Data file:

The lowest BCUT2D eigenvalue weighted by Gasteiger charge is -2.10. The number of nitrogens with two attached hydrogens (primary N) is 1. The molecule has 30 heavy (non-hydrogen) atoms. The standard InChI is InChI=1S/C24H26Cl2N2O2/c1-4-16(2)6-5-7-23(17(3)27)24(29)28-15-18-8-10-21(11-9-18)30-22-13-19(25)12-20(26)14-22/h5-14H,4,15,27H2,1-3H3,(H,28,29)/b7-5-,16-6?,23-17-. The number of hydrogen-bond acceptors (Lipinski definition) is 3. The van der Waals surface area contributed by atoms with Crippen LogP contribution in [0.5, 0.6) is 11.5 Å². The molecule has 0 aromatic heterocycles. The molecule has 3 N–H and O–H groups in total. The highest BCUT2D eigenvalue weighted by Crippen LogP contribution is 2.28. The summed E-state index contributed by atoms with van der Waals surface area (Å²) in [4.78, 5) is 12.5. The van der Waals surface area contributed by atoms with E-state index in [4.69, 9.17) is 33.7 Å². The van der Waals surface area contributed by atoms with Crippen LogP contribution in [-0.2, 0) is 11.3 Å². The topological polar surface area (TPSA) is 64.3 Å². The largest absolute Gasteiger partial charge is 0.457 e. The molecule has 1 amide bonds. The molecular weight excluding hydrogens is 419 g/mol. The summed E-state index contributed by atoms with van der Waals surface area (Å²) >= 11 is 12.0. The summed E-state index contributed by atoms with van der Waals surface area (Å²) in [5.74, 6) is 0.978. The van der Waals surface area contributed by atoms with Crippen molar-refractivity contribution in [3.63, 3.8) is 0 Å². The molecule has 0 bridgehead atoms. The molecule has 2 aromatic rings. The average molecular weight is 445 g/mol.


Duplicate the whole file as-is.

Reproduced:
The lowest BCUT2D eigenvalue weighted by Gasteiger charge is -2.10. The number of nitrogens with two attached hydrogens (primary N) is 1. The molecule has 30 heavy (non-hydrogen) atoms. The standard InChI is InChI=1S/C24H26Cl2N2O2/c1-4-16(2)6-5-7-23(17(3)27)24(29)28-15-18-8-10-21(11-9-18)30-22-13-19(25)12-20(26)14-22/h5-14H,4,15,27H2,1-3H3,(H,28,29)/b7-5-,16-6?,23-17-. The number of hydrogen-bond acceptors (Lipinski definition) is 3. The van der Waals surface area contributed by atoms with Crippen LogP contribution in [0.5, 0.6) is 11.5 Å². The molecule has 0 aromatic heterocycles. The molecule has 3 N–H and O–H groups in total. The highest BCUT2D eigenvalue weighted by Crippen LogP contribution is 2.28. The summed E-state index contributed by atoms with van der Waals surface area (Å²) in [4.78, 5) is 12.5. The van der Waals surface area contributed by atoms with E-state index in [4.69, 9.17) is 33.7 Å². The van der Waals surface area contributed by atoms with Crippen LogP contribution in [-0.2, 0) is 11.3 Å². The topological polar surface area (TPSA) is 64.3 Å². The largest absolute Gasteiger partial charge is 0.457 e. The molecule has 1 amide bonds. The molecular weight excluding hydrogens is 419 g/mol. The summed E-state index contributed by atoms with van der Waals surface area (Å²) >= 11 is 12.0. The summed E-state index contributed by atoms with van der Waals surface area (Å²) in [5.74, 6) is 0.978. The van der Waals surface area contributed by atoms with Crippen molar-refractivity contribution in [3.63, 3.8) is 0 Å². The molecule has 0 bridgehead atoms. The molecule has 2 aromatic rings. The average molecular weight is 445 g/mol.